Tag Archives: Alexander Skarsgard

What is in a name?

Hello Scribblers!  J Monkeys coming atcha from inside a snow globe.  Or at least that’s how it looks from my office window.  A fresh batch of snow fell last night and everything in view is covered – trees, roofs, even the sky is white, matching the gently falling flakes.  Quite a contrast from the book I’ve been reading this morning.

How do you select a book at the store?  Usually, it’s one of two things that prompts me to pick something up – either a cover that attracts my attention, or the author’s name.  When it comes to authors, naturally, it’s repeat business for me – I’m buying books by authors I’ve read before and enjoyed.  Lynn Kurland, Julia Quinn, Julie Garwood, Jude Deveraux.  Sometimes it’s a new book written by a friend or acquaintance – especially when they are written in a genre that isn’t typically my cup of tea, but where I know from experience that I’ll enjoy the ride – Kristan Higgins’ contemporary romances, Katy Lee’s inspirational romances or Casey Wyatt’s urban fantasies, for example. 

This morning, I’m reading a book that I chose based on the author, but it isn’t an author whose work is familiar to me.  In fact, the book I’m reading is his debut novel.  Nor was the book/author recommended to me by a friend.  I’m reading Dracula the Un-Dead written by Dacre Stoker – great grand nephew of Bram Stoker.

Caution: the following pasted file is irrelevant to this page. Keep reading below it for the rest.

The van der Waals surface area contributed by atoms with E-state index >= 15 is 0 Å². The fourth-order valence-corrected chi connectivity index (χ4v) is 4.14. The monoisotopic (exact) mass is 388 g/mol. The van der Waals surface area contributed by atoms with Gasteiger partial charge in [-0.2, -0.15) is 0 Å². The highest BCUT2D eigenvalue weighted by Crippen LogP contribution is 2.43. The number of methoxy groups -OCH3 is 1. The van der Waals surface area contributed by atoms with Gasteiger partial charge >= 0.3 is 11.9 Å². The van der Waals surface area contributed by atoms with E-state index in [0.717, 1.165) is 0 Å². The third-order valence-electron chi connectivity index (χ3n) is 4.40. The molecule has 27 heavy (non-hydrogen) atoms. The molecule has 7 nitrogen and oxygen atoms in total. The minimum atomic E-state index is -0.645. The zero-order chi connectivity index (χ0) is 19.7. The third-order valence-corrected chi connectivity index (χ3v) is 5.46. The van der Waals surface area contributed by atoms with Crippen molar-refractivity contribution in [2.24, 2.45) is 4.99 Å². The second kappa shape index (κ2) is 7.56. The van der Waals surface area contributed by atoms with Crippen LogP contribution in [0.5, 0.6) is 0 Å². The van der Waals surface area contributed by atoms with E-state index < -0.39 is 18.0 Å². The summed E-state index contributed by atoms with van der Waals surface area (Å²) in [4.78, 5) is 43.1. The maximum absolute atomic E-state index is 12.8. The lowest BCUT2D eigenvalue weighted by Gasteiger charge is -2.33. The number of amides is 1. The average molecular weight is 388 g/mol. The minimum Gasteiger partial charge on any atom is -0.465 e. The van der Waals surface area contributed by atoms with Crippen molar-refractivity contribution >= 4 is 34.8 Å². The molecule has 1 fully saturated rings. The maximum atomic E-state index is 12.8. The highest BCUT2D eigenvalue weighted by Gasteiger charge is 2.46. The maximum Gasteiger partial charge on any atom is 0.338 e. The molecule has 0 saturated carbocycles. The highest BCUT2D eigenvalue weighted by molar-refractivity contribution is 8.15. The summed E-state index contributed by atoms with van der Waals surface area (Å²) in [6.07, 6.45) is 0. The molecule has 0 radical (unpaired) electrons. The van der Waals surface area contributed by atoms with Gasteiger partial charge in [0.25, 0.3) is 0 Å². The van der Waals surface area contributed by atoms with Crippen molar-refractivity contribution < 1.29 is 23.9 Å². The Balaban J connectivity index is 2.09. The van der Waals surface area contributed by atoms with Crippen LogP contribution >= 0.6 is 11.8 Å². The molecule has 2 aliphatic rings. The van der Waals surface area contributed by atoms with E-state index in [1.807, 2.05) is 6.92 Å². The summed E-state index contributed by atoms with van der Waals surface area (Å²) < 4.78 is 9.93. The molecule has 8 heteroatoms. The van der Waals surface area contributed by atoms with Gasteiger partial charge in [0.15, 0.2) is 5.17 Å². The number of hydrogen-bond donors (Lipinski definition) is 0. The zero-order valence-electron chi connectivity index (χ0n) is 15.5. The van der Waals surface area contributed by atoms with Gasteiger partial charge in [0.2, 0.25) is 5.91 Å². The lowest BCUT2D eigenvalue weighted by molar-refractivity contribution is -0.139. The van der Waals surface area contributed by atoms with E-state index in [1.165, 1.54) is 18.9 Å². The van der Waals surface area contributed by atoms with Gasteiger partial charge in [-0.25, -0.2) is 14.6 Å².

dracula-the-un-deadI’m almost exactly to the half-way point in the book and it’s a delight!  It’s not scary, which is a good thing for me because I do NOT like scary stories.  Mr. King’s The Shinning still haunts me 25 years after I read it!  While I loved The Stand, there were parts that I found creepy – I remember reading it while sitting in a corner, hidden from any ghouls lurking in the ether.   But Dracula the Un-Dead seems more like a drama than horror as I think of it today.  It’s written as a sequel to the original book.  In truth it’s co-authored by Dacre Stoke and Ian Holt apparently written (according to Wikipedia) “Because of the Stokers’ frustrating history with Dracula’s copyright, Dacre with encouragement from screenwriter Ian Holt, decided to write “a sequel that bore the Stoker name” to “reestablish creative control over” the original novel.”  What an interesting idea.  I don’t know the extent to which it would reestablish copyright – but hey.

But if you’ve enjoyed the rise in vampire stories in the last decade or so, you might want to take a look at this homage to the original.  It’s well done (at least the first half!) and worth a few of your hard earned dollars.  And, again according to Wikipedia, they wrote it based on Bram’s original notes and stuff pulled out of the original novel.  Again, a cool idea. 

Today’s secret: Dracula is Un-Dead and available at the bookstore once again.  🙂  Oh and by the way, they have begun filming season 6 of True Blood, speaking of popular vampires.  The delightful Mr. Skarsgard has revealed a spoiler-ish something from filming.  Click here to find out what.